The general counsel of the National Labor Relations Board issued a memo on Tuesday stating that overly broad non-compete agreements violate the National Labor Relations Act by barring workers from opportunities to get new jobs. The memo is the latest of multiple governmental actions to address the problem of non-competes, including a proposed ruling by the Federal Trade Commission earlier this year to ban them completely.
Non-compete agreements are common clauses in contracts that workers sign when they first get hired. They usually state that when the worker leaves the company, they cannot start or join a competing company for a set time range or within a specific geographic region. Nominally, this is supposed to prevent the worker from sharing company secrets or contributing too much to competition for their former employer.
In practice, they are used to control workers, keep wages down by limiting workers’ employment options, and can be a tool of collusion between companies. Researchers estimate that roughly 30 million Americans have signed such clauses (about 1 in 5 workers), and say that most people don’t remember signing them as they are often buried in employment contracts.
NLRB General Counsel Jennifer Abruzzo, however, has now stated that such agreements are “overbroad” and, with a few exceptions, violate Sections 7 and 8 of the National Labor Relations Act specifically because of how they impact unionization efforts.
The memo is the second major determination made by Abruzzo this year. Earlier this year, she declared that nondisclosure agreements and nondisparagement clauses tied to worker severance are illegal and are retroactively void.
Sections 7 and 8 of the National Labor Relations Act are most frequently associated with organizing. They guarantee workers’ rights “to self-organization, to form, join, or assist labor organizations, to bargain collectively through representatives of their own choosing, and to engage in other concerted activities for the purpose of collective bargaining or other mutual aid or protection,” and that an employer cannot punish their employees for doing so.
Abruzzo’s memo continues to say that non-compete agreements chill employees from engaging in union organizing because they know they would have “greater difficulty replacing their lost income if they are discharged for exercising their statutory rights to organize.” Abruzzo also says that workers likely won’t meet former colleagues at their new workplace, which means they can’t “leverage their prior relationships—and the communication and solidarity engendered thereby—to encourage each other to exercise their rights to improve working conditions in their new workplace.” Any organizing effort to improve the workplace and protect workers’ rights would have to start from scratch.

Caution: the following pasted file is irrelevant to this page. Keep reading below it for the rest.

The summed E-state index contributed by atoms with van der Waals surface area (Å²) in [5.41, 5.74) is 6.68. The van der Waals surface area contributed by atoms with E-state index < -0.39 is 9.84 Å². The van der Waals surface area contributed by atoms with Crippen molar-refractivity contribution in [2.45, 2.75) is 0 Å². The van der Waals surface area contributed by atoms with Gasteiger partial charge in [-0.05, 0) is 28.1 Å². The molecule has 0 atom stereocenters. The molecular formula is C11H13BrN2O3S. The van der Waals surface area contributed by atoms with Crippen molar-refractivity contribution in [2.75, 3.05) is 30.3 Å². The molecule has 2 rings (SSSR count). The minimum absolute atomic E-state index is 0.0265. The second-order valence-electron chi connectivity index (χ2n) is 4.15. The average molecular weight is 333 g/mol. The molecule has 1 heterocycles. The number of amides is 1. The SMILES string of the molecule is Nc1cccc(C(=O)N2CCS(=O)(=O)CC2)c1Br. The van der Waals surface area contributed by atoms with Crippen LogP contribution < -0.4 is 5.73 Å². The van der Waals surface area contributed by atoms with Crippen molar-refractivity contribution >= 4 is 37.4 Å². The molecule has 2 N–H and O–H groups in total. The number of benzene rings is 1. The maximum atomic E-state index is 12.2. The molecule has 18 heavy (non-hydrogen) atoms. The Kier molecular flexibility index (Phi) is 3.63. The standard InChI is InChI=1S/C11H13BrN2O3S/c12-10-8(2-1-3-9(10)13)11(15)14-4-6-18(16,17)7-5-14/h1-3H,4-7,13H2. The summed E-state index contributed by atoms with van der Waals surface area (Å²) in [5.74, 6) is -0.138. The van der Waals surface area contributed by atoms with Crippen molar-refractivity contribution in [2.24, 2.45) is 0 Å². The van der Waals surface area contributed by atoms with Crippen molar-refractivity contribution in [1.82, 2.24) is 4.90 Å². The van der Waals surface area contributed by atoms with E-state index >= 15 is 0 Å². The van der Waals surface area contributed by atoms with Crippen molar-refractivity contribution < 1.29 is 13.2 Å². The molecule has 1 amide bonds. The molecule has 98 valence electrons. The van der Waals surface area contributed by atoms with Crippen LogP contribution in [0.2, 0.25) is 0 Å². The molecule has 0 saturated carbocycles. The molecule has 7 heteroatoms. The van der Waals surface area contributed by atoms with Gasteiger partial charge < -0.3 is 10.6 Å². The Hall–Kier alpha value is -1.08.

“In addition, non-compete provisions that could reasonably be construed by employees to deny them the ability to quit or change jobs” the memo reads, referring specifically to workers’ rights to resign or threaten resignation to demand better working conditions—because of their non-compete provision, they wouldn’t have anywhere else to go.
“Not all non-compete agreements necessarily violate the NLRA,” the memo states, giving as examples, “provisions that clearly restrict only individuals’ managerial or ownership interests in a competing business,” or “circumstances in which a narrowly tailored non-compete agreement’s infringement on employee rights is justified by special circumstances.”
Abruzzo wrote that, “unless the provision is narrowly tailored to special circumstances justifying the infringement on employee rights,” an overbroad non-compete agreement violates labor law, and wanting to avoid competition is “not a legitimate business interest” for these purposes. Employers concerned about proprietary trade secrets can protect them with “narrowly tailored workplace agreements.”
This is the second major announcement regarding non-compete agreements this year, the first being the Federal Trade Commission’s proposal in January to ban them entirely. The FTC stated that non-compete clauses harm healthy competition in the labor and product markets and block entrepreneurship, and estimated that the rule could increase workers’ earnings by almost $300 billion per year. Such a ruling has not yet gone into effect.
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